Donna Zakowska, Costume Designer for AMC’s TURN: Washington’s Spies, talks about designing for Jamie Bell’s character and creating her own 18th century attire.
Q: What kind of information do you need to get started with the costume design process?
A: Well, I need the script, that’s number one. What story am I trying to tell? Then, ideally, you talk to the showrunner. In this situation, that’s Craig Silverstein. He and I talk about the different worlds, the different people in those worlds, what their craft is and what we’re trying to say with them. So, it’s really that initial discussion with the writer that triggers everything for me.
Q: Where do you draw inspiration from for a production like this one?
A: I look at a lot of period paintings, and I love to look at art itself. I think that’s my biggest source. English and French paintings, Joshua Reynolds paintings. And then, of course, I’ll look at something like Barry Lyndon, which is really a masterpiece from a film point of view.
Q: Are all of the costumes made from scratch? Do any of them include authentic accents such as buttons?
A: A lot of the clothes are rentals from all over the world, but the principal costumes like Abe’s -– all his clothes, I made. Finding buttons from the 18th century is the hardest thing! We have some button makers in New York who made some for us.
Q: Were there any specific characters that you were particularly excited to design for?
A: I liked them all, but I really loved Abe in many ways because he’s a very interesting character. He’s a farmer, but really turning into a spy — there’s a lot of conflict in his character. That was great to work with.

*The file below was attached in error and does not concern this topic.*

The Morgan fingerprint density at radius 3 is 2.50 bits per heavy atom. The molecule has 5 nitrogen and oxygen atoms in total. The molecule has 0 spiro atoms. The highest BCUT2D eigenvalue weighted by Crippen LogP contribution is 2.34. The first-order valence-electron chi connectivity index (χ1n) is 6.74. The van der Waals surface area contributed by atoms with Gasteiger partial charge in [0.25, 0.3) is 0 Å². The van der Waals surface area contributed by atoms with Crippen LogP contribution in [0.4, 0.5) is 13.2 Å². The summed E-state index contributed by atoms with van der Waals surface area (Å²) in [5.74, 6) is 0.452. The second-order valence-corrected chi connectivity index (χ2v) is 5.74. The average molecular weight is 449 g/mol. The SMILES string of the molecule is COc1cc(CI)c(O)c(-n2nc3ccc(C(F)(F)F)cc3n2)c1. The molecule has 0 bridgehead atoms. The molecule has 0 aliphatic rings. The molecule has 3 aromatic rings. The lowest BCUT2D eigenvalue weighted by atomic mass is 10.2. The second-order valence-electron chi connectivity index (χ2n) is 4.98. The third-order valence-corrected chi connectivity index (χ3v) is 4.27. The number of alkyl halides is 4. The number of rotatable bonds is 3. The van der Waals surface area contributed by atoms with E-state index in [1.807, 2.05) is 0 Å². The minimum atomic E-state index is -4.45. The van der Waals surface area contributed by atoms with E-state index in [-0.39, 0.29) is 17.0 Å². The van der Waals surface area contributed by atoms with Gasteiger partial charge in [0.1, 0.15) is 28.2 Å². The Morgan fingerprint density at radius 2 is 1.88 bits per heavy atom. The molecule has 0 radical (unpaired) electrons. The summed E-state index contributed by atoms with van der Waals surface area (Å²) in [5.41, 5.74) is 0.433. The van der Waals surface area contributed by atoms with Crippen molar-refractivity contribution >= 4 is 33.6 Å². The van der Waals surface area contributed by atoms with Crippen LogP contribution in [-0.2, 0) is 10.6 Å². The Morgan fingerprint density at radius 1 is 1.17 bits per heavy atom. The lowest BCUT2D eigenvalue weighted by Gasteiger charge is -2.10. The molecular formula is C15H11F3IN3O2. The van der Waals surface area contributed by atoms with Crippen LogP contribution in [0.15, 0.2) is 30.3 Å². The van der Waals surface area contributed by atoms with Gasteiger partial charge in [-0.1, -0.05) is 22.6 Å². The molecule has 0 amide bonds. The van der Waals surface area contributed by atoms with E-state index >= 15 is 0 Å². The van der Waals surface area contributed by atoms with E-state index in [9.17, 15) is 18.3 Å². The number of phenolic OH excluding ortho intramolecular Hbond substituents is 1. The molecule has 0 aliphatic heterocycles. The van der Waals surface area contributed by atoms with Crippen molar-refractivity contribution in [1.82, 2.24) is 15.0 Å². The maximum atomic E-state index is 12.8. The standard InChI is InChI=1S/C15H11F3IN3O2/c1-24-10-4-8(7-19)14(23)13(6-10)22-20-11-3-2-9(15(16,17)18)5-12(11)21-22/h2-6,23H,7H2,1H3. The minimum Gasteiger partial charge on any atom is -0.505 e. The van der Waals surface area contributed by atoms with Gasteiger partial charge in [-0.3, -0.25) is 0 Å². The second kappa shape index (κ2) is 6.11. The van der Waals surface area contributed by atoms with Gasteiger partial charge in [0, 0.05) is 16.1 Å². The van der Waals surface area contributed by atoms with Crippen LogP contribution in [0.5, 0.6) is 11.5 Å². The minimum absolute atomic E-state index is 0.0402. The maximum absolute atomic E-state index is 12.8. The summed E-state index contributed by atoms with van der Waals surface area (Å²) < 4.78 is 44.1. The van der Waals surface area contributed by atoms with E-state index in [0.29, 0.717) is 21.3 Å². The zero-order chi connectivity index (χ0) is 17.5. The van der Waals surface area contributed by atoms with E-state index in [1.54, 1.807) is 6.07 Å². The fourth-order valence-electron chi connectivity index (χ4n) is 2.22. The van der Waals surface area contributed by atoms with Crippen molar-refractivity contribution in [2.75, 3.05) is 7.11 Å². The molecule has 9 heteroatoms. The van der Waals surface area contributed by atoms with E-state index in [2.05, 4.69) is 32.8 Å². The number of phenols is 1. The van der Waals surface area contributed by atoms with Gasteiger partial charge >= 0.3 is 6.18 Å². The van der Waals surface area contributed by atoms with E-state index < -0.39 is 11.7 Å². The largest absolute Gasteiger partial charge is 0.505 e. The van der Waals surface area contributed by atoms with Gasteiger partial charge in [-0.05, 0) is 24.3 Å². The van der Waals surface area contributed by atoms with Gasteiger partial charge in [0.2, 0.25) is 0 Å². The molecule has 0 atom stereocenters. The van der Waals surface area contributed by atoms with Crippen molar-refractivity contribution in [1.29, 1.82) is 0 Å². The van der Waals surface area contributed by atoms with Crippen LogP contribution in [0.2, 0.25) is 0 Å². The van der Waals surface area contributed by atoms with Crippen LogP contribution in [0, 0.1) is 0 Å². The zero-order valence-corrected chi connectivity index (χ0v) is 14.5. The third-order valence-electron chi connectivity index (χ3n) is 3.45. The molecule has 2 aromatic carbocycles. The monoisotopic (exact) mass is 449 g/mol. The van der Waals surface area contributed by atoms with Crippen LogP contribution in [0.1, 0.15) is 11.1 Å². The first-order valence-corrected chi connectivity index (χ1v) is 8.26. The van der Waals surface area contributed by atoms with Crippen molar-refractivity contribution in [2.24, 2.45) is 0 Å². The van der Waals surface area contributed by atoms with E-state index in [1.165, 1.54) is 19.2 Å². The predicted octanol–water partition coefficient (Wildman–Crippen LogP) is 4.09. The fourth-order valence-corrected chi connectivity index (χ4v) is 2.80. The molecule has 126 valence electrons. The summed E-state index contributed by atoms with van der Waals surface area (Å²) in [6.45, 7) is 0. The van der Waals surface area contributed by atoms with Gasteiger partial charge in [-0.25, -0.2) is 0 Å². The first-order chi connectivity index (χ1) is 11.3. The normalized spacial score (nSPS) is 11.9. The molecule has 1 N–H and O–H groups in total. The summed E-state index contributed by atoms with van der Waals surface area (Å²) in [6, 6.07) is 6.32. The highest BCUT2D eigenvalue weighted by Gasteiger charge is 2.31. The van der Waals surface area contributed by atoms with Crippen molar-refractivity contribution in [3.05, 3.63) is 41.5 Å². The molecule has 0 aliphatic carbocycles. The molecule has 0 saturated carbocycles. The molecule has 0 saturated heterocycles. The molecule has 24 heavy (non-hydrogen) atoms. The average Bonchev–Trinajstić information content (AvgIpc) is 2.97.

Q: Do you find it more challenging to design for the men or the women of TURN: Washington’s Spies?
A: In a lot of ways, I’d probably say the women, because it’s very, very hard to find fabrics that you can really translate into this period. Some of the fabrics we used come from England, and some of them are antique fabrics. It’s a challenge to find materials for the women. It’s about the weight — fabric is just made differently now. It’s not made the way it used to be, and it’s much lighter.
Q: Let’s talk hair. Are those powdered wigs hard to work with? How much do you collaborate with the hair and makeup team?
A: Powdered wigs were typical of the period, especially for upper-class people. You wouldn’t find someone of lower class wearing them, but the wigs were always made of very different things depending on the amount of money you could spend. The hair could be made up of anything from horse hair to yak hair to human hair. The wigs are hard to work with. I try to collaborate with hair and makeup as much as I can, because I do think it’s about the whole picture.
Q: The actors are frequently bloody and grimy. Does that require making multiple versions of the same costume to reflect various states of disrepair?
A: The thing is, there’s never enough time to second guess it, but we do have multiples. We get the script and then it’s usually a frenzy: Can we make that multiple? Do we have enough time? Someone like Abe has multiples because we’re in the mud and the weather can get crazy.
Q: You previously worked on John Adams. Did that experience prepare you for TURN: Washington’s Spies at all? How do the costumes on that series compare?
A: It definitely helped me prepare because, in a way, I was already up to speed. Now I can specifically fine-tune for characters and the specifics of what TURN is about, because I’m way past just understanding what the clothes are. The costumes of TURN are more of an American 18th Century.
Q: If you were living during this time period, what might your own attire look like if you could design it?
A: I’d definitely prefer the boy’s clothing without question, because I love the cuts of the jackets and the boots. I think it would be more of a hip, 18th century boy than a woman wearing corsets. I’m not up for that!
Read an interview with Caroline Hanania, Production Designer for AMC’s TURN: Washington’s Spies >>